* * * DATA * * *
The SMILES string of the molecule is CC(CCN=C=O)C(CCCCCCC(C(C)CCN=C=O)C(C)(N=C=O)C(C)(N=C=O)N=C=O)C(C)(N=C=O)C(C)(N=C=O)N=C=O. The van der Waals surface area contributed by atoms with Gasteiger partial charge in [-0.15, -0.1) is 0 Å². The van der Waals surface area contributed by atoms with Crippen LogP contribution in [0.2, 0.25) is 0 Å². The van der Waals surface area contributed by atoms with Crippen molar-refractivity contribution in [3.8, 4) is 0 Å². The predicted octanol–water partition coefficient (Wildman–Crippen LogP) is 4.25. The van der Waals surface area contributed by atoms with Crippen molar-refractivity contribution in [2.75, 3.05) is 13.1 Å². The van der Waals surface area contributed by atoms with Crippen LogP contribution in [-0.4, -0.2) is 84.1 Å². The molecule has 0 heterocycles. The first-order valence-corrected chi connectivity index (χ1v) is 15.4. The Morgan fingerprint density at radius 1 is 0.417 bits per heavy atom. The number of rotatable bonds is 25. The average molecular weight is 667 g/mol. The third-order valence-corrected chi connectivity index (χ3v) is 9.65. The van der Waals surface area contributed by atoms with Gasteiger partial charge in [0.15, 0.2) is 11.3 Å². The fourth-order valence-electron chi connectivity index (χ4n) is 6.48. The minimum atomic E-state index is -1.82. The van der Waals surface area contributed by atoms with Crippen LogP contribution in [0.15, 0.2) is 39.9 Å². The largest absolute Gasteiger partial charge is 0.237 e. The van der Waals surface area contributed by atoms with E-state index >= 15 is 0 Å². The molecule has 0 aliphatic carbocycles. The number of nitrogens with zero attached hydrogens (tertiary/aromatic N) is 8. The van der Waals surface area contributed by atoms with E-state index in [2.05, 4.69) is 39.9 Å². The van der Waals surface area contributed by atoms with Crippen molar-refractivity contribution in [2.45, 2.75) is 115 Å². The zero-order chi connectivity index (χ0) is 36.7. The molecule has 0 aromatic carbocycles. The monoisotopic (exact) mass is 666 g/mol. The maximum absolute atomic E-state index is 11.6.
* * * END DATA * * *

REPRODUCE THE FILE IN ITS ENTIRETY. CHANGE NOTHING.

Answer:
The SMILES string of the molecule is CC(CCN=C=O)C(CCCCCCC(C(C)CCN=C=O)C(C)(N=C=O)C(C)(N=C=O)N=C=O)C(C)(N=C=O)C(C)(N=C=O)N=C=O. The van der Waals surface area contributed by atoms with Gasteiger partial charge in [-0.15, -0.1) is 0 Å². The van der Waals surface area contributed by atoms with Crippen LogP contribution in [0.2, 0.25) is 0 Å². The van der Waals surface area contributed by atoms with Crippen molar-refractivity contribution in [3.8, 4) is 0 Å². The predicted octanol–water partition coefficient (Wildman–Crippen LogP) is 4.25. The van der Waals surface area contributed by atoms with Crippen molar-refractivity contribution in [2.75, 3.05) is 13.1 Å². The van der Waals surface area contributed by atoms with Crippen LogP contribution in [-0.4, -0.2) is 84.1 Å². The molecule has 0 heterocycles. The first-order valence-corrected chi connectivity index (χ1v) is 15.4. The Morgan fingerprint density at radius 1 is 0.417 bits per heavy atom. The number of rotatable bonds is 25. The average molecular weight is 667 g/mol. The third-order valence-corrected chi connectivity index (χ3v) is 9.65. The van der Waals surface area contributed by atoms with Gasteiger partial charge in [0.15, 0.2) is 11.3 Å². The fourth-order valence-electron chi connectivity index (χ4n) is 6.48. The minimum atomic E-state index is -1.82. The van der Waals surface area contributed by atoms with Crippen LogP contribution in [0.15, 0.2) is 39.9 Å². The largest absolute Gasteiger partial charge is 0.237 e. The van der Waals surface area contributed by atoms with E-state index >= 15 is 0 Å². The molecule has 0 aliphatic carbocycles. The number of nitrogens with zero attached hydrogens (tertiary/aromatic N) is 8. The van der Waals surface area contributed by atoms with E-state index in [2.05, 4.69) is 39.9 Å². The van der Waals surface area contributed by atoms with Crippen molar-refractivity contribution in [2.45, 2.75) is 115 Å². The zero-order chi connectivity index (χ0) is 36.7. The molecule has 0 aromatic carbocycles. The monoisotopic (exact) mass is 666 g/mol. The maximum absolute atomic E-state index is 11.6.